Corporate Europe Observatory

Exposing the power of corporate lobbying in the EU

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Paving the way for agrofuels

The EU is proposing a 10 per cent mandatory target for agrofuel use in transport by 2020. Yet there is strong and growing evidence that, far from reducing emissions, the rush to agrofuels will significantly accelerate climate change and contribute to a range of other social and environmental problems. While criticism of agrofuels grows, EU policy makers are developing ‘sustainability’ criteria and standards for agrofuels and biomass. But such criteria or certification schemes are unable to address the indirect impacts of agrofuel production, such as the displacement of previous land uses. According to the report, EU criteria for ‘sustainable’ agrofuels are set on a collision course with the EU’s proposed target. A critical analysis of the EU's agrofuels policy
The EU is proposing a 10 per cent mandatory target for agrofuel use in transport by 2020. Yet there is strong and growing evidence that, far from reducing emissions, the rush to agrofuels will significantly accelerate climate change and contribute to a range of other social and environmental problems. While criticism of agrofuels grows, EU policy makers are developing ‘sustainability’ criteria and standards for agrofuels and biomass. But such criteria or certification schemes are unable to address the indirect impacts of agrofuel production, such as the displacement of previous land uses. According to the report, EU criteria for ‘sustainable’ agrofuels are set on a collision course with the EU’s proposed target.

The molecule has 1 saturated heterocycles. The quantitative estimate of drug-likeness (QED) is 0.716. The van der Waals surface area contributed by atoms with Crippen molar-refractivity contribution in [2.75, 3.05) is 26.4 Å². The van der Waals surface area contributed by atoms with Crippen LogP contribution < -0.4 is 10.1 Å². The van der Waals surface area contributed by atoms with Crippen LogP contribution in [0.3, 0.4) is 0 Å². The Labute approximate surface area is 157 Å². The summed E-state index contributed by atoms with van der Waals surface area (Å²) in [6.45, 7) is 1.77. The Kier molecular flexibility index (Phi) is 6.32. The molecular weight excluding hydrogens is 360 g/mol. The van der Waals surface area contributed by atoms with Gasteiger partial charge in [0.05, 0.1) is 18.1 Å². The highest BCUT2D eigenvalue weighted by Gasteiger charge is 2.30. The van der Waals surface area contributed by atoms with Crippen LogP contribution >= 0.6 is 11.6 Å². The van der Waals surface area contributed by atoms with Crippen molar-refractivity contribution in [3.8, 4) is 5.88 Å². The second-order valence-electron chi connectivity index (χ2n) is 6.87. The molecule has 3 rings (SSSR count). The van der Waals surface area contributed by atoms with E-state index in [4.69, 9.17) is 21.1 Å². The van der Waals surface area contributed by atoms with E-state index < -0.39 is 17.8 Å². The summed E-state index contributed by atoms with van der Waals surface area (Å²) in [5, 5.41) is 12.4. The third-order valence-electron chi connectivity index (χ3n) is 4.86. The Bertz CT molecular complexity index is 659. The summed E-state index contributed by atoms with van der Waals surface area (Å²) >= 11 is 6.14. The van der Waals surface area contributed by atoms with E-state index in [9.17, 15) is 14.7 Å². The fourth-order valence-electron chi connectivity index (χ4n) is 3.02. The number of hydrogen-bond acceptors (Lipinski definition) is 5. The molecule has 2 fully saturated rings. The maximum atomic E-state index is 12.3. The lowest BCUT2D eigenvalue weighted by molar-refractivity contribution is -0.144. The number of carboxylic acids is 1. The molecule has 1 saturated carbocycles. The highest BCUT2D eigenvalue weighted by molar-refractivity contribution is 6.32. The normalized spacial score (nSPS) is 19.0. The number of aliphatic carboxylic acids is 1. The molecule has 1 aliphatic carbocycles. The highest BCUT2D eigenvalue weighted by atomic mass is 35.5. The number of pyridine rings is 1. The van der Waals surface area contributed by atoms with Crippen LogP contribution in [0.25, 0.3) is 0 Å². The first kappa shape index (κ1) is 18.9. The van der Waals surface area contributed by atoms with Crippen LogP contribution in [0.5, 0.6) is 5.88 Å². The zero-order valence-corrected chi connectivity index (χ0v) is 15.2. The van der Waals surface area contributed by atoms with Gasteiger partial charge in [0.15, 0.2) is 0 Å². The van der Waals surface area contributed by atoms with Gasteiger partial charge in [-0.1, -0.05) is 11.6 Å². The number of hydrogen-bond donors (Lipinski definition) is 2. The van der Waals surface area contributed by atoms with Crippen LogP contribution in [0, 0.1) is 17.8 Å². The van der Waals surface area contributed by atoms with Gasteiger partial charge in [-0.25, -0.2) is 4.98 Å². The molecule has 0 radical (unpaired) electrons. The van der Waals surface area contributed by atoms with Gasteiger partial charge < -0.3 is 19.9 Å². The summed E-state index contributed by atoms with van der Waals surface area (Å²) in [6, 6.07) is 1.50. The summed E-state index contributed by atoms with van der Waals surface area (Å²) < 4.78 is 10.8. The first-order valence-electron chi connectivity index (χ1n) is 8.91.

This May is dense on the EU chemicals regulation front. Crunch time for two major files: the European Commission needs to publish the identification criteria for endocrine disrupting chemicals, and together with EU States must decide how, or not, renew the market approval of glyphosate, an herbicide produced and defended by Monsanto. Last week, the Professor Alan Boobis happened to be involved in both.

Demonstrating the problematic symbiosis between corporate interests and EU institutions, the same lobbying consultancies often get hired by both.

The European Commission has shelved a legal opinion confirming that genetically modified organisms (GMOs) produced through gene-editing and other new techniques fall under EU GMO law, following pressure from the US government. A series of internal Commission documents obtained under freedom of information rules reveal intense lobbying by US representatives for the EU to disregard its GMO rules, which require safety testing and labelling.

The EU Food Safety Authority refuses to disclose new Director's Declaration of Interests and its own assessment of this person's interests.

An Open Letter to Heads of State and Government of the European Union

You have probably never heard of AMISA2. But it turns out that AMISA2 and its predecessor AMISA have had staggeringly regular high-level access to senior EU decision-makers for decades. It is a quiet but persistent presence operating in the shadows of the Brussels bubble.

A revised Emissions Trading Directive is like red meat for the hungry pack of lobbyists that work the corridors of Brussels’ political institutions. Even minor differences in how pollution permits are handed out can result in profits or savings of millions of euros to big polluters.

Read our submission to the EU lobby transparency register consultation and find out why the present, voluntary system just isn't enough.

The corporate lobby tour

Stop the Crop

Alternative Trade Mandate